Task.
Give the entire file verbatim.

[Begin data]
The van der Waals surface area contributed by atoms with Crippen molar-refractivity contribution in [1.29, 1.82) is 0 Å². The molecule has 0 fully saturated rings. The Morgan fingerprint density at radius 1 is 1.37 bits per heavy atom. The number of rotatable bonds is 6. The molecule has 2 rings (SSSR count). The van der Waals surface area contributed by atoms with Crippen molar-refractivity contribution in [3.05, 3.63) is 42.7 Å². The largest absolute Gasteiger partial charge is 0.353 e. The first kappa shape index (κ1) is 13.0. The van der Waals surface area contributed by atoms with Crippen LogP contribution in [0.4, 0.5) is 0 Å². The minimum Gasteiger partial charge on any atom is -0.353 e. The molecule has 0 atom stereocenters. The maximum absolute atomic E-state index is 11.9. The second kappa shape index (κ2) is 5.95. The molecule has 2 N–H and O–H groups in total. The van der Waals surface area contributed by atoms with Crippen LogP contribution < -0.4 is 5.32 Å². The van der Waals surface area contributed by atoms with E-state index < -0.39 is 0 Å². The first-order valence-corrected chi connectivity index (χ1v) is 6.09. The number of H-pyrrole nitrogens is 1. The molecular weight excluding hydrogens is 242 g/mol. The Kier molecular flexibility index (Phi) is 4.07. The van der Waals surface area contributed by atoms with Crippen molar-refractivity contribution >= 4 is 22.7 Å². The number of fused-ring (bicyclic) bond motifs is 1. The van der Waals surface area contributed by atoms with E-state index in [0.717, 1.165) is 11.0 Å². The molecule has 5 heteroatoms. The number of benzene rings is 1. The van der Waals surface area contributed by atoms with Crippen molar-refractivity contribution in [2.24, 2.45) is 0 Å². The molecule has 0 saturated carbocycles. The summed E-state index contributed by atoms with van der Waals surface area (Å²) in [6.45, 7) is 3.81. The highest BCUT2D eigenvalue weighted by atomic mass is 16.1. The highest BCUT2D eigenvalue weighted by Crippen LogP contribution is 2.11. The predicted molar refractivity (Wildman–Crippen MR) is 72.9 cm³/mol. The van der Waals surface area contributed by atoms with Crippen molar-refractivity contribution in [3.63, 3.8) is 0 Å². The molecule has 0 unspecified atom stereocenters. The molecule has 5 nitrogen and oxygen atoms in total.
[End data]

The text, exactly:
The van der Waals surface area contributed by atoms with Crippen molar-refractivity contribution in [1.29, 1.82) is 0 Å². The molecule has 0 fully saturated rings. The Morgan fingerprint density at radius 1 is 1.37 bits per heavy atom. The number of rotatable bonds is 6. The molecule has 2 rings (SSSR count). The van der Waals surface area contributed by atoms with Crippen molar-refractivity contribution in [3.05, 3.63) is 42.7 Å². The largest absolute Gasteiger partial charge is 0.353 e. The first kappa shape index (κ1) is 13.0. The van der Waals surface area contributed by atoms with Crippen LogP contribution in [0.4, 0.5) is 0 Å². The minimum Gasteiger partial charge on any atom is -0.353 e. The molecule has 0 atom stereocenters. The maximum absolute atomic E-state index is 11.9. The second kappa shape index (κ2) is 5.95. The molecule has 2 N–H and O–H groups in total. The van der Waals surface area contributed by atoms with Crippen LogP contribution < -0.4 is 5.32 Å². The van der Waals surface area contributed by atoms with E-state index < -0.39 is 0 Å². The first-order valence-corrected chi connectivity index (χ1v) is 6.09. The number of H-pyrrole nitrogens is 1. The molecular weight excluding hydrogens is 242 g/mol. The Kier molecular flexibility index (Phi) is 4.07. The van der Waals surface area contributed by atoms with Crippen molar-refractivity contribution >= 4 is 22.7 Å². The number of fused-ring (bicyclic) bond motifs is 1. The van der Waals surface area contributed by atoms with E-state index in [0.717, 1.165) is 11.0 Å². The molecule has 5 heteroatoms. The number of benzene rings is 1. The van der Waals surface area contributed by atoms with Crippen molar-refractivity contribution in [2.24, 2.45) is 0 Å². The molecule has 0 saturated carbocycles. The summed E-state index contributed by atoms with van der Waals surface area (Å²) in [6.45, 7) is 3.81. The highest BCUT2D eigenvalue weighted by atomic mass is 16.1. The highest BCUT2D eigenvalue weighted by Crippen LogP contribution is 2.11. The predicted molar refractivity (Wildman–Crippen MR) is 72.9 cm³/mol. The van der Waals surface area contributed by atoms with Crippen molar-refractivity contribution in [3.63, 3.8) is 0 Å². The molecule has 0 unspecified atom stereocenters. The molecule has 5 nitrogen and oxygen atoms in total.